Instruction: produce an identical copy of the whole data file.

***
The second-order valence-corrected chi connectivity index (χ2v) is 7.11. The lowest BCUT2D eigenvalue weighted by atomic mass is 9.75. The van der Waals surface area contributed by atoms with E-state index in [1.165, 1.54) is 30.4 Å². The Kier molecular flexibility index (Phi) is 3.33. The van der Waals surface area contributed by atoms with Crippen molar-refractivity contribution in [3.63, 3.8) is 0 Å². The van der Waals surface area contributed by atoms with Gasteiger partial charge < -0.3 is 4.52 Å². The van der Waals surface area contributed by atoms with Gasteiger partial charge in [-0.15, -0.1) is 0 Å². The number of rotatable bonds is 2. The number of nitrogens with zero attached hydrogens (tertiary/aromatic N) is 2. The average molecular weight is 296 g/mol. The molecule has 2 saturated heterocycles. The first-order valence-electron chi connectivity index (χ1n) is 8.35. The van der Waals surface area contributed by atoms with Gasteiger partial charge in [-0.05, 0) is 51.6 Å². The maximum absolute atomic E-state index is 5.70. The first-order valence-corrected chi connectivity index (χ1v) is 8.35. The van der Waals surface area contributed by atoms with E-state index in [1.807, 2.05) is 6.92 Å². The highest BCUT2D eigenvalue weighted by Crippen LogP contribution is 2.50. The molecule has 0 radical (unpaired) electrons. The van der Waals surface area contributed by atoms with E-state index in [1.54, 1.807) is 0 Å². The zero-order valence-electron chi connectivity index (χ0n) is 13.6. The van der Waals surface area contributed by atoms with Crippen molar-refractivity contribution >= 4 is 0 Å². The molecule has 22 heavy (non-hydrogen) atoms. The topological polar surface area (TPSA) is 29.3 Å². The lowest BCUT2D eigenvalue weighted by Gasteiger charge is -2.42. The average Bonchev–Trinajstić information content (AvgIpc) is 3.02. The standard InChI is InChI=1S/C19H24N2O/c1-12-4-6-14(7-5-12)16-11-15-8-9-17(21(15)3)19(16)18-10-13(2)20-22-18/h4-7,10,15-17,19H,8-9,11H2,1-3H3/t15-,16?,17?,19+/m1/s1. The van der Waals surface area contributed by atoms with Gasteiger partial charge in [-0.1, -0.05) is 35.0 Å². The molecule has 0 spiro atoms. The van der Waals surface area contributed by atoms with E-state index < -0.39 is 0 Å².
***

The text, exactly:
The second-order valence-corrected chi connectivity index (χ2v) is 7.11. The lowest BCUT2D eigenvalue weighted by atomic mass is 9.75. The van der Waals surface area contributed by atoms with E-state index in [1.165, 1.54) is 30.4 Å². The Kier molecular flexibility index (Phi) is 3.33. The van der Waals surface area contributed by atoms with Crippen molar-refractivity contribution in [3.63, 3.8) is 0 Å². The van der Waals surface area contributed by atoms with Gasteiger partial charge < -0.3 is 4.52 Å². The van der Waals surface area contributed by atoms with Gasteiger partial charge in [-0.15, -0.1) is 0 Å². The number of rotatable bonds is 2. The number of nitrogens with zero attached hydrogens (tertiary/aromatic N) is 2. The average molecular weight is 296 g/mol. The molecule has 2 saturated heterocycles. The first-order valence-electron chi connectivity index (χ1n) is 8.35. The van der Waals surface area contributed by atoms with Gasteiger partial charge in [-0.05, 0) is 51.6 Å². The maximum absolute atomic E-state index is 5.70. The first-order valence-corrected chi connectivity index (χ1v) is 8.35. The van der Waals surface area contributed by atoms with E-state index in [1.807, 2.05) is 6.92 Å². The highest BCUT2D eigenvalue weighted by Crippen LogP contribution is 2.50. The molecule has 0 radical (unpaired) electrons. The van der Waals surface area contributed by atoms with E-state index in [1.54, 1.807) is 0 Å². The zero-order valence-electron chi connectivity index (χ0n) is 13.6. The van der Waals surface area contributed by atoms with Crippen molar-refractivity contribution >= 4 is 0 Å². The molecule has 22 heavy (non-hydrogen) atoms. The topological polar surface area (TPSA) is 29.3 Å². The lowest BCUT2D eigenvalue weighted by Gasteiger charge is -2.42. The average Bonchev–Trinajstić information content (AvgIpc) is 3.02. The standard InChI is InChI=1S/C19H24N2O/c1-12-4-6-14(7-5-12)16-11-15-8-9-17(21(15)3)19(16)18-10-13(2)20-22-18/h4-7,10,15-17,19H,8-9,11H2,1-3H3/t15-,16?,17?,19+/m1/s1. The van der Waals surface area contributed by atoms with Gasteiger partial charge in [-0.1, -0.05) is 35.0 Å². The molecule has 0 spiro atoms. The van der Waals surface area contributed by atoms with E-state index < -0.39 is 0 Å².